Amoriah got the job done on Nov. 14, breaking her maiden by 2 1/4 lengths and getting a $10,904 paycheck that would send her to New Orleans.

The chestnut daughter of Fraser River started slowly in the Lassie, and was a distant ninth after a half-mile. Marlon St. Julien commenced a rally on the turn but Amoriah was caught behind a wall of horses. At the eighth-pole it looked like a game of bumper cars, with horses veering in and out in all directions. When Amoriah found the open seam, she burst through like a tornado in a trailer park.

"She settled herself into the race," St. Julien said. "She was relaxed and doing it on her own. I just kind of dropped out of the stirrups and bided my time with her. There was some bumping in deep stretch but she went through it without hesitating. She's small, but she's got the heart of three horses."

Prince Slew was the shortest price (1-2) on Champions Day and he wasn't bluffing. Coming off a nine-length romp in the Pelican State Stakes Oct. 29 at Louisiana Downs, the January foal remained an impressive and undefeated three for three after holding off the rally of Giuseppe's Majesty to win the Champions Day Juvenile Stakes by a length.

After a final six-furlong time of 1:12.35, a smiling David Guillory waved his stick. "We all knew that this colt could run," Guillory said, facing the microphone. "He got off to a poor start but I knew what I had under me. It was just a matter of weaving my way through traffic. I wouldn't be surprised if this colt can go long. His daddy was a route horse."

According to trainer Noral Tate, the son of Far Out Wadleigh will start next in the Dec. 24 Louisiana Futurity.

Trainer Doyle Wardrop has been training Thoroughbreds since 1975. He operates a modest stable of 12 to 15 horses and races them at Evangeline Downs and Delta Downs. Wardrop does not win many races at Fair Grounds, so please excuse his enthusiasm. He was in the winner's circle before his runner Oak Hall had pulled up. "We didn't want to be very far away," he said. "Barring any bad luck, I had a feeling they were going to have to run hard to catch us."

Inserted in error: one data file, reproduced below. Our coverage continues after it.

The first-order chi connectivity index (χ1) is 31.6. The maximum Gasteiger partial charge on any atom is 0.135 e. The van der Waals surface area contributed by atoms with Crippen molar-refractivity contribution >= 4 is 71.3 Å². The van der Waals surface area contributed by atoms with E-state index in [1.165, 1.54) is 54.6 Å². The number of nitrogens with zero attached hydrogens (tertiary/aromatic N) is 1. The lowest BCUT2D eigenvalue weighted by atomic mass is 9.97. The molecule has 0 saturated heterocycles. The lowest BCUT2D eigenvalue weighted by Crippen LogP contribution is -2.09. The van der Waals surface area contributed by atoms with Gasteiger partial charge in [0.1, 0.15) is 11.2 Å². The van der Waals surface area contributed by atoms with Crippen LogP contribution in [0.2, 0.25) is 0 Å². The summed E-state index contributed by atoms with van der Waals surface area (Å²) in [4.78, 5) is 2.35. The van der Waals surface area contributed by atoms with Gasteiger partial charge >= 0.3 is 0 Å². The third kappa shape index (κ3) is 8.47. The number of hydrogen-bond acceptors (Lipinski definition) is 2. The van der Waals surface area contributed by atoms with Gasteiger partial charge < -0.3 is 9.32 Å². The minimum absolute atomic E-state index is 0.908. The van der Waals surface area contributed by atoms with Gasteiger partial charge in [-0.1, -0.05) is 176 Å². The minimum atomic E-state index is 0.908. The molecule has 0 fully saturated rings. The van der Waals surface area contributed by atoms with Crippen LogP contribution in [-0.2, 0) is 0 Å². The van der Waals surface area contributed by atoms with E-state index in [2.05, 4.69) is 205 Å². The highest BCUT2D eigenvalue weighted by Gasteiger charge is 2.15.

Hot early fractions (:22.15 for the first quarter) set up a closing rally for Oak Hall in the $100,000 Louisiana Champions Day Sprint Stakes. The 4-year-old gelded son of Oympio pulled even with the competition in mid-stretch and then ran away to win by three widening lengths.

"When I turned for home I coaxed him with a criss-cross and he picked it up," jockey James Avant pointed out. "I was praying down the stretch, 'Please, Lord, don't let anybody come around me.' " Avant was riding for the first time since surgery for a malignant tumor found in his back.

Bejoyfulandrejoyce, trained by Tom Amoss and ridden by Lonnie Meche, used every gear in her front-running victory in the $100,000 Louisiana Champions Day Ladies Stakes. The 3-year-old daughter of Dynaformer led the pack of 11 other fillies and mares past every pole. In deep stretch, last year's Ladies winner Knight Woman put in a determined bid but had to settle for second when Bejoyfulandrejoyce showed a second burst of speed and pulled away to win by 3 1/2 lengths.

A product of Louisiana himself, Amoss was surprised at what he was seeing. "When she went to the front I was a little concerned," he said. "Then I saw the opening quarter was run in :24 flat. On this racetrack that is pretty slow. Lonnie (Meche) was saving all her energy so I knew it was going to come down to that last eighth of a mile."